Stop the gridlock; working together will benefit the country

The long, hard-fought, ugly presidential election finally has come to an end. Barack Obama won a second term; Democrats remain in control of the Senate after even adding some seats; and the House remains firmly in the grip of Republicans.

While confetti fluttered throughout the Democratic celebration in Chicago Tuesday night, the party atmosphere should be short-lived. There should be no dancing in the streets today. The president narrowly won the popular vote, 50 to 48 percent, meaning his victory is not a mandate but rather is a result of a better campaign strategy than challenger Mitt Romney‘s in the crucial Electoral College battleground states, which Obama nearly swept. Continue reading

Want real change? Then change Congress

It will be better for the country if President Obama is re-elected for a second term.

That doesn’t necessarily mean he’s the best man for the job, but historically, good pieces of legislation typically are accomplished in the second term of a two-term president that benefit the country as a whole no matter whether the president is a Republican or Democrat.

That’s because Congress and the Senate are the two chambers that wield the power and in the first term of virtually every modern presidency, partisanship gridlock prevails. The party not represented in the White House locks arms and does everything possible to block legislation to make the president look bad and be vulnerable in the next presidential election.

But in the second term, the pressure to stifle what is then a lame-duck president is not as great and that leads to better legislation, increased compromise between the parties, and beneficial action for the Middle Class so that elected officials can go back to their constituents with a list of accomplishments to justify their bid for the mid-term re-election cycle. Continue reading

Republican Colin Powell endorses Obama

Normally, I don’t put much stock in political endorsements.

They usually come from self-proclaimed “experts” who vote the party line, anyway. They come from right-winged or far-left factions telling their followers how to vote. And it’s a tradition with most newspapers to endorse candidates they say will best serve constituents.

All of which is a bunch of, thank-you-Joe-Biden, malarkey! Continue reading

Checking the facts

Don’t you jut love politics, especially when candidates appear on the same stage for a debate and toss out accusations against each other?

President Obama and Republican challenger Mitt Romney both seem to be adhering to the adage that if you keep saying untruths long enough, well, then they’ll become true at least in the minds of voters.

During the final presidential debate Monday night, Oct. 22, both candidates stretched the truth on several issues and each came up with their own “whopper.”

Click on the following links to read how various fact-checkers viewed Monday night’s debate. Continue reading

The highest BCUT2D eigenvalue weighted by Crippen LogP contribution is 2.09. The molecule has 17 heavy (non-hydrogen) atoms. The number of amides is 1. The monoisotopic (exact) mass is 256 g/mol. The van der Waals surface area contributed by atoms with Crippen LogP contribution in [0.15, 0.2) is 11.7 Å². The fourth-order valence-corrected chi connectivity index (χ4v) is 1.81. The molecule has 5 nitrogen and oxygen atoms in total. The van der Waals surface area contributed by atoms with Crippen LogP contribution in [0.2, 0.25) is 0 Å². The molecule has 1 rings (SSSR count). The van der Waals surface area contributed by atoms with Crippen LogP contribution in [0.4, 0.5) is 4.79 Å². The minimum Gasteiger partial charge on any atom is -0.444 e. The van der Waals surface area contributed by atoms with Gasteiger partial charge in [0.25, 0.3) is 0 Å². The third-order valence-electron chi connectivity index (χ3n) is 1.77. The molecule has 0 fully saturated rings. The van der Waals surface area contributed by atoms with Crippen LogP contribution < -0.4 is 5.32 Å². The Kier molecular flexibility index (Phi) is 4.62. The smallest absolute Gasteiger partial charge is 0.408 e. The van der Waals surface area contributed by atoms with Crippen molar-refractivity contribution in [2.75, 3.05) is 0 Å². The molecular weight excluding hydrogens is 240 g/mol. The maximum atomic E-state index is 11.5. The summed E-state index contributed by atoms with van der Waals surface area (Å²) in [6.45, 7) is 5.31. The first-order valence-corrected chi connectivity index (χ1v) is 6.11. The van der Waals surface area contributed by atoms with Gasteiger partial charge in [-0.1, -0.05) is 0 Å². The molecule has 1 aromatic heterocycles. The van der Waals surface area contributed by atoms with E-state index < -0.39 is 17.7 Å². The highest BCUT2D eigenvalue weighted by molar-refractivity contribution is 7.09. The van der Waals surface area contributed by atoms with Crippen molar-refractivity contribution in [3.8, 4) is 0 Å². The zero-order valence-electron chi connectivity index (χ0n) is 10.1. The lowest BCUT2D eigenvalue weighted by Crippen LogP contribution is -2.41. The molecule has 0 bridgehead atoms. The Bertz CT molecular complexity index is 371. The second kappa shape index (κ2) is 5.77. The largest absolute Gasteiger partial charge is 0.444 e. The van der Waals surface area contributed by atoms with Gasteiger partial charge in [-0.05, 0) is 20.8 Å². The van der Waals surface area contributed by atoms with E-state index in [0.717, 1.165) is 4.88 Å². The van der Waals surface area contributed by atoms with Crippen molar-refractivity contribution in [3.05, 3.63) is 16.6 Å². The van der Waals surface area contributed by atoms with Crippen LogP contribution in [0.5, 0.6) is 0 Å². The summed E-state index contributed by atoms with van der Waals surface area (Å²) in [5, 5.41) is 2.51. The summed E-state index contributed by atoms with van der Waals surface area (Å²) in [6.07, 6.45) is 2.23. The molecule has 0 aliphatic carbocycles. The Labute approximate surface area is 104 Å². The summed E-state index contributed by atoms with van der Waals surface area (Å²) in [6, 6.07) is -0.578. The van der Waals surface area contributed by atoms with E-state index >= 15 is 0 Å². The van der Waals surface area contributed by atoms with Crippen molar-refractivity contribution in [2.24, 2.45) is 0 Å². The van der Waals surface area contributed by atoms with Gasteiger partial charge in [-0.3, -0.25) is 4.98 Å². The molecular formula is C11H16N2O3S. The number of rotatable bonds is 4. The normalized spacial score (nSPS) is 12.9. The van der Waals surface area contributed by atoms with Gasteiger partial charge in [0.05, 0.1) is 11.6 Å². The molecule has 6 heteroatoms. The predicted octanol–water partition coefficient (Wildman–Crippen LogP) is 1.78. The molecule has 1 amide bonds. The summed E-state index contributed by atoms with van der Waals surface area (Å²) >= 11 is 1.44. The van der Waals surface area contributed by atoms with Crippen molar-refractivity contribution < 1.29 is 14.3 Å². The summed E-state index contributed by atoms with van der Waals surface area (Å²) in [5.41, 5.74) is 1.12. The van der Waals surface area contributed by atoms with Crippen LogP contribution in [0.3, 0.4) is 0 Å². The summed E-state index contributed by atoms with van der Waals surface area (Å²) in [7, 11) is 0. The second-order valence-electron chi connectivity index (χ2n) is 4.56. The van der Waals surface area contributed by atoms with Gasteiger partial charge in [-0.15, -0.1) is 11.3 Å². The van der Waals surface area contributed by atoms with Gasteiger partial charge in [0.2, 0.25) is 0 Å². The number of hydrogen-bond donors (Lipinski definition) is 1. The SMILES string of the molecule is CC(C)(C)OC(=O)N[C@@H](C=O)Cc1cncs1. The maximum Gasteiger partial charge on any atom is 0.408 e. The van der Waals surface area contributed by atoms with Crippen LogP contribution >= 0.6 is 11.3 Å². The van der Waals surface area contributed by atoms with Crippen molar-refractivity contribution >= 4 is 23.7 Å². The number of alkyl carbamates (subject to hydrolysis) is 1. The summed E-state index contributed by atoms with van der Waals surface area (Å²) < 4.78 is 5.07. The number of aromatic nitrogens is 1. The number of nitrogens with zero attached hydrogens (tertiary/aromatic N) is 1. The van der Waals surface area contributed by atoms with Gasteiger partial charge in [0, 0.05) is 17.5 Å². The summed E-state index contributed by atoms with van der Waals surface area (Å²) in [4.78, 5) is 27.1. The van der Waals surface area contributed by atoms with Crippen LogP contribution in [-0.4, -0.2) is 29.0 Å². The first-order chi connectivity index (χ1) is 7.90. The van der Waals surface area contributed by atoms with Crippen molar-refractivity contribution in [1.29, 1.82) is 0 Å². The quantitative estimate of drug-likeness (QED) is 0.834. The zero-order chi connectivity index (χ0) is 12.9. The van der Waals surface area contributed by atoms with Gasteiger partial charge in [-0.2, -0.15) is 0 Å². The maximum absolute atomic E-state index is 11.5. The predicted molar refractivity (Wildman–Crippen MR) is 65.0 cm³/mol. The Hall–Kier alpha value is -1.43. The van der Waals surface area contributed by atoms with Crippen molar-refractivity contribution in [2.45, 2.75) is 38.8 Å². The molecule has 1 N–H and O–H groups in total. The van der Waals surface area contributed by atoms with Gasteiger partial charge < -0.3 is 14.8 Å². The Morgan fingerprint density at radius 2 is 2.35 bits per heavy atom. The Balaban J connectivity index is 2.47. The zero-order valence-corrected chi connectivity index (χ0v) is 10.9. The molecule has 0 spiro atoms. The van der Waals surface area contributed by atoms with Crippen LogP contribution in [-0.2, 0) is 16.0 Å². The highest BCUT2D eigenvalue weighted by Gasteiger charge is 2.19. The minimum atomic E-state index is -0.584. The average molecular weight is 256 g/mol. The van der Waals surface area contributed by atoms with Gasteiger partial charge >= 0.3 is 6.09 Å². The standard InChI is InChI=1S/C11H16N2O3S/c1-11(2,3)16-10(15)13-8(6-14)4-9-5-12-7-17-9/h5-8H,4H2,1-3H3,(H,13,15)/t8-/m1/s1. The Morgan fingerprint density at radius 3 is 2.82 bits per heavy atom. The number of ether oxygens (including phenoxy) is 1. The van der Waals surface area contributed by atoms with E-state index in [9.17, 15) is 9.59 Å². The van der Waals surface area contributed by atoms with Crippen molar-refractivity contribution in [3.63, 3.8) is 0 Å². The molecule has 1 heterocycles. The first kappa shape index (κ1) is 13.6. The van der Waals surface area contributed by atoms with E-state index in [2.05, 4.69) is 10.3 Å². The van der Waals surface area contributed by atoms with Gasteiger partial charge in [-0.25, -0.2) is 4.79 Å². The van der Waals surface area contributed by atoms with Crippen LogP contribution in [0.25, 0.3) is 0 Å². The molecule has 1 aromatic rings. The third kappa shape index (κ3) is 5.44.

Message from the rich is clear: Vote Romney or get fired!

It’s bad enough that there are so many people in this country, Democrats, Republicans and Independents, who don’t take the time or interest in finding out for themselves which political candidate might best represent them.

Sadly, too many of them cast their ballots based on the political propaganda they see on television. Some get their directions from religious leaders. Others simply wait until they receive in the mail the candidate endorsements from the political action groups they support. For example, Kansas Republicans have Kansans for Life endorsements and Kansas Democrats have Mainstream Coalition. Continue reading

Round one: Romney

If the presidential debates were a boxing match, round one goes to challenger Mitt Romney.

President Obama, who has been leading in every poll taken, had a chance to deliver a first-round, knockout punch Wednesday night. Instead, he rope-a-doped around, had to dodge several Romney punches, even got pelted by a few aggressive jabs and stumbled on a solid Romney right hook to the jaw: “You could have hired 2 million teachers with that $90 million you spent on green energy companies, many of them that contributed to your campaign, and many of them that have failed.” Continue reading

Obama: The job creator?

Despite all the Congressional roadblocks by Republicans; despite inheriting the worst economic disaster in the nation’s history; and despite all the negative Republican political rhetoric this campaign season about how President Obama’s efforts to create jobs has failed, well, recent figures indicate that jobs have been created in the past three years.

According to the Labor Department, 4.3 million jobs were lost in the year following Obama’s inauguration. But since then, 4.4 million jobs have been added.

This doesn’t mean happy days are here nor does it mean the nation can breathe a collective sigh of relief. There still are a lot of people out of work and looking for jobs and no matter who becomes president in January, there’s a lot of work yet to be done to strengthen the nation’s economy and it getting more people back to work.

And that means Republicans AND Democrats must work together, must compromise to come up with legislation designed benefit all Americans.

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